On Feb. 1, 2023, Minnesota became at least the 20th state to enact a law that bans discrimination based on hair texture and natural hair styles. Back on Jan. 1, 2023, Illinois’s law barring similar forms of discrimination went into effect. Here in New York, the state and the city have recognized the unacceptable nature of discrimination based on both hair and head coverings. Hair discrimination is an insidious form of mistreatment, as its couches racially or religiously biased misconduct as appropriate under workplace rules barring “unprofessional appearance.” If you have encountered this sort of discrimination at your job, the law in this city and state can potentially protect you. Get in touch with an experienced New York race discrimination lawyer as soon as possible to discuss the options that exist for you.
A race discrimination case from last year is an example of how this type of misconduct can harm a worker. The plaintiff, A.G., was a Black woman of Guyanese ancestry. She also was a legal assistant at the New York office of a multi-state law firm, and someone who allegedly encountered discrimination that attacked her natural hairstyles as being unprofessional in her appearance.
According to the assistant, the employer engaged in several instances of race discrimination, many of which were related to hair. In one instance, an office manager allegedly accused A.G. of attending work with an appearance that was not “polished.” A.G.’s immediate supervisor issued a qualified refutation of that assessment, telling A.G. that “I’m not sure what she means, you dress far better than [a fellow legal assistant who was of Asian ancestry] and I, and your hair is nice, well not today but sometimes!” According to the complaint, the A.G. was wearing her hair in an Afro when the supervisor made the “not [nice] today” comment.
On a separate occasion, the office manager placed the Asian legal assistant at A.G.’s desk and assigned her to A.G.’s normal duties of greeting guests to the office. When A.G. asked if it was the result of her attending work with a natural hairstyle and the manager deeming her “unpolished,” the Asian legal assistant told her “not to take it personally,” according to the complaint.
Allegedly, the employer even went so far as to demand that the assistant text photos of her work outfits to obtain prior employer approval. Furthermore, the supervisor allegedly voiced a strong complaint about A.G.’s lotion one day. The ostensibly offending lotion in question was shea butter hand cream which, according to the complaint, represented potential discrimination because “shea butter is an ingredient used in many skincare products popular within” the Black community.
The Myth that Natural Black Hair Looks Unkempt, ‘Unpolished,’ or Unprofessional
Attacking natural Black hairstyles as not “neat,” unprofessional, “unpolished,” and so forth is a common form of race-based mistreatment and is part of the reason why New York now has a statute banning discrimination against workers for wearing their hair in a natural hairstyle. The amendments to both the New York State Human Rights Law and New York City Human Rights Law to ban hair discrimination were enacted in 2019. New York City expanded its ban in 2021. Under the current standard, the NYCHRL says that targeting any of “hair texture, style (e.g., braids, twists, cornrows, fades), length, or use of a head covering (e.g., hijab, yarmulke)” can constitute illegal discrimination.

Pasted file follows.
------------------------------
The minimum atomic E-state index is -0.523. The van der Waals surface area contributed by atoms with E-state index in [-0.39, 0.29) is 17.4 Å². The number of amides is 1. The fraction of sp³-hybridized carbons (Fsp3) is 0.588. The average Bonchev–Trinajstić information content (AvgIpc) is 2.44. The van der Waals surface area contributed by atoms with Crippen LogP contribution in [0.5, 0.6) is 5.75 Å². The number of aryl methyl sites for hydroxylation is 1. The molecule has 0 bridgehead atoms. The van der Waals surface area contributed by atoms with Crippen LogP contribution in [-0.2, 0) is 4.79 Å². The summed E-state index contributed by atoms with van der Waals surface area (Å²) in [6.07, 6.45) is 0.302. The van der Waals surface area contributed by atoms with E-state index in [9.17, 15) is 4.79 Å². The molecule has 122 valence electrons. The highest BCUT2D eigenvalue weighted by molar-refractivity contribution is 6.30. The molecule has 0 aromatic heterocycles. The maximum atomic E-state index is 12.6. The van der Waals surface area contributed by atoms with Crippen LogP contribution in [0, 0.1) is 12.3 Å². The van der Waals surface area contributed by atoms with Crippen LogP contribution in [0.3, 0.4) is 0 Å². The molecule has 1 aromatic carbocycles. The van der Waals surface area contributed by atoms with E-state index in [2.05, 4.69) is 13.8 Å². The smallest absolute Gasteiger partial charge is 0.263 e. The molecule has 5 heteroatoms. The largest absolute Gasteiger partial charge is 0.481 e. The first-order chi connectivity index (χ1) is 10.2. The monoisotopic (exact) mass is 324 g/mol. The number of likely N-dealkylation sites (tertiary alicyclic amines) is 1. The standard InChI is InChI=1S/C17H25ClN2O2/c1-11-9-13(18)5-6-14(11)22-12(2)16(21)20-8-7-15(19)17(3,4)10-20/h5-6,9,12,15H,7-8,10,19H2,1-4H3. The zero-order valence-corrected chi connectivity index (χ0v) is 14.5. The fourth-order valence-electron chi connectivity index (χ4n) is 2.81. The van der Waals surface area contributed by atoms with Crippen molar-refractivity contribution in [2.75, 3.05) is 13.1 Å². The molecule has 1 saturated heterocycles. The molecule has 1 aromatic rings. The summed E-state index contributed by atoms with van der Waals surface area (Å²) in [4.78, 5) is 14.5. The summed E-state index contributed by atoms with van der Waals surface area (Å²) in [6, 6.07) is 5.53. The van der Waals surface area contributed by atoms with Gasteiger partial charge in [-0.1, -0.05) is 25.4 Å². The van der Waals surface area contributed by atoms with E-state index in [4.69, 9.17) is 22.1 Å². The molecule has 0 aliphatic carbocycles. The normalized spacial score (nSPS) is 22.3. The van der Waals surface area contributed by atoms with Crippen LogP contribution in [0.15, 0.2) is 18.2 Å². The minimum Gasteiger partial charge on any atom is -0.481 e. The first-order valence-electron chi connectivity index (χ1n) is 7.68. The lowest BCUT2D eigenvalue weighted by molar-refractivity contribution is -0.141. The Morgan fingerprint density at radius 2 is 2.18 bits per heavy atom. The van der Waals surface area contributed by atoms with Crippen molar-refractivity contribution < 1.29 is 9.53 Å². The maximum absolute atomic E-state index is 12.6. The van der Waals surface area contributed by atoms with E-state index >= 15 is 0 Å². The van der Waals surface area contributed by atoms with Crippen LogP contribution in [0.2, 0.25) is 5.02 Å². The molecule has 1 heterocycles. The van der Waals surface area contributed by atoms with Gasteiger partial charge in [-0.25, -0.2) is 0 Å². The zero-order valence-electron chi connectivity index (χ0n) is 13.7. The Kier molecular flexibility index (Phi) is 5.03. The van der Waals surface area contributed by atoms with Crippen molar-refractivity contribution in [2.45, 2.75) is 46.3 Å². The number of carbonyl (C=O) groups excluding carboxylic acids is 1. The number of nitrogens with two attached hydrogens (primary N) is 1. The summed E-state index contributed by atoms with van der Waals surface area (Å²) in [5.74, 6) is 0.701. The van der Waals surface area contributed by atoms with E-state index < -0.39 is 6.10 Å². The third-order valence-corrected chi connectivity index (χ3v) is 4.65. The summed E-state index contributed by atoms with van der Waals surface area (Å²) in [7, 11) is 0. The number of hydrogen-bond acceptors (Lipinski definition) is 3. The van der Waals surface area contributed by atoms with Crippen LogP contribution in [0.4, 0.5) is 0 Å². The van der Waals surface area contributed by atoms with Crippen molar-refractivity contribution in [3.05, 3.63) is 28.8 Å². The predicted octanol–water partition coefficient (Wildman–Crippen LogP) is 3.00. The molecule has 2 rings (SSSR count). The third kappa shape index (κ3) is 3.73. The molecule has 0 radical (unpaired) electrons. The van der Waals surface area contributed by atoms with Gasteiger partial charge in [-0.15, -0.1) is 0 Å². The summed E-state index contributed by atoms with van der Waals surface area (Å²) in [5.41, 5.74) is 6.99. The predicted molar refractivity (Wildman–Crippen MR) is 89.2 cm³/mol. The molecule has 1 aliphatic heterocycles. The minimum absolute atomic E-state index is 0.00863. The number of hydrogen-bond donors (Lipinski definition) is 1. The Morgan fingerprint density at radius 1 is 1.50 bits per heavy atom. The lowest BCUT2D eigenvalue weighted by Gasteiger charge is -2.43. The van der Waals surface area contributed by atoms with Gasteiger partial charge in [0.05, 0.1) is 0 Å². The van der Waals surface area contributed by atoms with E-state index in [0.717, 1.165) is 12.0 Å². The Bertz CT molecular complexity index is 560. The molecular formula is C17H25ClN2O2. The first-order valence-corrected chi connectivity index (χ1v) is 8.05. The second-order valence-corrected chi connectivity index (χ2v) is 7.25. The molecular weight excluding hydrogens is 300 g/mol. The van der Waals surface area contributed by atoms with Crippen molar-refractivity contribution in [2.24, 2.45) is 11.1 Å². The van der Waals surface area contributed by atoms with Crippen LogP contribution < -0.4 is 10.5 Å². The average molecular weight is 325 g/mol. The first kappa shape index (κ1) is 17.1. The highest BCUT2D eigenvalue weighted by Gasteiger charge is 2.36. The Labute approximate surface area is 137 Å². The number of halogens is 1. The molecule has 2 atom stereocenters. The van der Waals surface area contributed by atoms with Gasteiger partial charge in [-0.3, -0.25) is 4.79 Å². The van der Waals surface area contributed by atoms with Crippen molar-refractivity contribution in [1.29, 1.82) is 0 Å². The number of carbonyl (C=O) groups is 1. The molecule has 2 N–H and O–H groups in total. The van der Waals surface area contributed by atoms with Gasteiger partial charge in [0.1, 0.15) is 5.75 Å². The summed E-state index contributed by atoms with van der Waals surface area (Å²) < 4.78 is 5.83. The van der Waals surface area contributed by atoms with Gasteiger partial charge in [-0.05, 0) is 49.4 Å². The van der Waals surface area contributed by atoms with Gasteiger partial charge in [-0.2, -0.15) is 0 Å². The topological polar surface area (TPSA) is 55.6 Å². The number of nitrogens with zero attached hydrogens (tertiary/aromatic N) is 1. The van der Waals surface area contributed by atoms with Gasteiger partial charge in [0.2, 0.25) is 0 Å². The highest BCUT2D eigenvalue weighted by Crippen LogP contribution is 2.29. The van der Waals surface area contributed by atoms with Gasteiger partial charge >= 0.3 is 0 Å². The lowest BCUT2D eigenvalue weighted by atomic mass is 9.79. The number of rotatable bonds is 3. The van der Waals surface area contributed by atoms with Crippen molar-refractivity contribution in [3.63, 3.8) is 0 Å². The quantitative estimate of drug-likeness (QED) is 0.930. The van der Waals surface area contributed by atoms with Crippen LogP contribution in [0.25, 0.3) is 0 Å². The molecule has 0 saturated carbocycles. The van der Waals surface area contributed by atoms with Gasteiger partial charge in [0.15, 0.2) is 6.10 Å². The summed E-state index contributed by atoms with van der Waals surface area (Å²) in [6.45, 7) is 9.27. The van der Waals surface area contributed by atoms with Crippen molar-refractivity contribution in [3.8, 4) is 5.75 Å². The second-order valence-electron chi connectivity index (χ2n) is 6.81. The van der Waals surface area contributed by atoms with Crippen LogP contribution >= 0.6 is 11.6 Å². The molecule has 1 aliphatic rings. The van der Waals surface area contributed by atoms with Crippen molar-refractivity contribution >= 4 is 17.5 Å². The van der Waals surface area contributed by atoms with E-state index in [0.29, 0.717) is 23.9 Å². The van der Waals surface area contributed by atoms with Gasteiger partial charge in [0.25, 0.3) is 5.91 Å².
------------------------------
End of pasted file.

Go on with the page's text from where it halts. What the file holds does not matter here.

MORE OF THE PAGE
As this blog has discussed recently, success in a discrimination case can be establishing a singular act of extreme misconduct, or it can be about presenting a series of events that have the cumulative effect of meet the employee’s burden and defeating an employer’s motion for judgment on the pleadings.
A.G.’s case was an example of the latter. The court declared that the alleged “individual comments and actions are not particularly egregious. However, when coupled with [A.G.]’s other allegations regarding the disparate enforcement” of other workplace rules, as well as the biased enforcement of the employer’s apparel policies as compared to the Asian legal assistant, on top of the “alleged pay disparities between [A.G.] and similarly situated white and Asian employees,” A.G. had enough to meet her burden, defeat the employer’s motion, and continue pursuing her claim for relief.
Discriminating at work because of a person’s natural hairstyle isn’t just wrong… it’s against the law. It can happen to anyone but it disproportionately hurts Black people. If you’ve encountered this type of mistreatment at your place of work, get in touch with the experienced New York race discrimination attorneys at Phillips & Associates. We are proud to help workers harmed in this way to get justice. To find out more, contact us online or at How Workplace Race Discrimination Based on Hair Happens, and What Workers in New York Can Do About It to set up a free and confidential consultation today.